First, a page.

Dunford reforms will bolster children's rights in England

By Janaki Mahadevan

| 06 December 2010

The government must act to implement the recommendations of John Dunford and ensure every piece of legislation is considered with the rights of children in mind, campaigners have said.

Welcoming Dunford’s recommendations, Carolyne Willow, national director of the Children’s Rights Alliance for England, said, if undertaken, the proposals for reforming the Office of the Children’s Commissioner would ensure England is a country that properly respects the rights of children and young people.

"Ministers today have given children and young people in England two huge hopes – first that they should, in a matter of months, have their own powerful champion who will promote and protect their rights and make sure those in power hear and respond to their views," she said. "Second, that ministers across government will from now on be systematically assessing proposed laws and policies for their compliance with the Convention on the Rights of the Child.

"These fantastic promises, if made real, should begin to place England as a country that truly respects children and young people as holders of rights and bring an end to rights violations that previous ministers tried shamefully to minimise and even justify."

Penny Nicholls, director of children and young people at The Children’s Society said during a time of spending cuts an effective children’s commissioner is crucial.

"In this time of government cuts, which will impact on the most disadvantaged disproportionately, a truly independent children's rights champion will be vital in ensuring that children are protected and that their welfare is considered in all new developments.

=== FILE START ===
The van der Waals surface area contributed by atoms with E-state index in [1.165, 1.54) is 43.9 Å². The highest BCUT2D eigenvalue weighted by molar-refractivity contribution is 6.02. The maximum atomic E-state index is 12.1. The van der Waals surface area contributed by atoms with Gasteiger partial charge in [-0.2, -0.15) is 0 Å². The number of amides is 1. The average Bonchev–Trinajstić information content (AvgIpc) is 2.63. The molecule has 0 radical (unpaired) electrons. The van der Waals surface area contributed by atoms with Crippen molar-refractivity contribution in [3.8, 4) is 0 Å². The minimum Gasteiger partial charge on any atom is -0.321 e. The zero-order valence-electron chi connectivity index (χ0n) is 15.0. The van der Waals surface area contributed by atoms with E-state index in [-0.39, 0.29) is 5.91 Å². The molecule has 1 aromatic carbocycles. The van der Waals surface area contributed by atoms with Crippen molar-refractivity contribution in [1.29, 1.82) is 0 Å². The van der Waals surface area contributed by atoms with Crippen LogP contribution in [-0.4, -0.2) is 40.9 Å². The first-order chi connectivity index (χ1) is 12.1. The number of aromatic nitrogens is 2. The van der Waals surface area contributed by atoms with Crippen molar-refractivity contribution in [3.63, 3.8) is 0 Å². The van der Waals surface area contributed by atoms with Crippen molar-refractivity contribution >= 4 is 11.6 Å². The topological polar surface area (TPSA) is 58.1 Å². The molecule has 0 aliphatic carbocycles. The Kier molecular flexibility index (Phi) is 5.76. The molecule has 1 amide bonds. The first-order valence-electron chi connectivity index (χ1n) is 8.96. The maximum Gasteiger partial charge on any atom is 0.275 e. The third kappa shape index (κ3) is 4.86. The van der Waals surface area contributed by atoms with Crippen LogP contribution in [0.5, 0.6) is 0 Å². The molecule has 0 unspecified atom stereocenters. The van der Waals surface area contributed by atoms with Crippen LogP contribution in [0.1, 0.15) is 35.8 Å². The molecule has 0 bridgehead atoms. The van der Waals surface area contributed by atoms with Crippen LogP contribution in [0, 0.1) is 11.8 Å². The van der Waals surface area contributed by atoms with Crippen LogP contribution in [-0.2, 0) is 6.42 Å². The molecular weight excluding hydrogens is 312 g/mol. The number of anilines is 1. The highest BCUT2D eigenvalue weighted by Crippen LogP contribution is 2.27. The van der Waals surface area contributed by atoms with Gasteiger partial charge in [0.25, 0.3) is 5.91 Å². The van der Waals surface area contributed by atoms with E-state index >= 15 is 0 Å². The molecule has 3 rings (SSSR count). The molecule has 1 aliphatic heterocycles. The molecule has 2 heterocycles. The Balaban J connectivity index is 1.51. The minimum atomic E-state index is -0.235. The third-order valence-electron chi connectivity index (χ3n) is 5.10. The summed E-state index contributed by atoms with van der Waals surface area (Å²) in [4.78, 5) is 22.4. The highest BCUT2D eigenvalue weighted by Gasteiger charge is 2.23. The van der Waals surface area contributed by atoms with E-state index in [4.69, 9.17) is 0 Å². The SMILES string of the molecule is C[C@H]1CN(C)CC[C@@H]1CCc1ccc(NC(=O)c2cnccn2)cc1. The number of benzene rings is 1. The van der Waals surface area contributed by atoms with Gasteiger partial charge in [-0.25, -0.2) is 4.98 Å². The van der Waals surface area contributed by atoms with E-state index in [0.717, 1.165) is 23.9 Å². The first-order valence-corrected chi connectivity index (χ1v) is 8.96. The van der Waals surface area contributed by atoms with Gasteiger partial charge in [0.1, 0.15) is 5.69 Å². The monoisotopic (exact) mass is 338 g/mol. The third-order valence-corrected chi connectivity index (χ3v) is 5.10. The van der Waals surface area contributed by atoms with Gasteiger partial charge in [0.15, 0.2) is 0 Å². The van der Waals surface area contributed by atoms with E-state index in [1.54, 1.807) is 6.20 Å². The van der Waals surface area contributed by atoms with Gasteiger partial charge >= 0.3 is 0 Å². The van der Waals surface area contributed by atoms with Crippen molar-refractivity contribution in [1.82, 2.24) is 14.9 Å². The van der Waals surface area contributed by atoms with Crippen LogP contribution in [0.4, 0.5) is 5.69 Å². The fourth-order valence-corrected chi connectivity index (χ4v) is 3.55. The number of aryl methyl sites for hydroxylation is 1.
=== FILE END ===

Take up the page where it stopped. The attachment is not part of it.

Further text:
"The charity has long campaigned for the children’s commissioner to have a strengthened remit to promote and protect children's rights. We are very pleased that Dr Dunford recommends the new Children’s Commissioner should be able to assess the impact of new government policies on children's rights."

National Association of Headteachers general secretary Russell Hobby said: "Our members see first-hand the frustration felt by children and young people who are unable to make their voices heard. We believe that children and young people need a high-profile yet accessible advocate to prevent that frustration turning to disillusionment. That is why a children’s commissioner with greater independence from government is vital. The commissioner must be free to provide challenge where needed and to ensure that new legislation is scrutinised. "

Professor Carolyn Hamilton, director of the Children’s Legal Centre and former senior legal adviser to the children's commissioner added: "A commissioner for children cannot promote children's rights effectively unless it is independent. The Office of the Children’s Commissioner should not have to have its work plan agreed by the government, nor be limited on the areas in which it works by the government department sponsoring it." 

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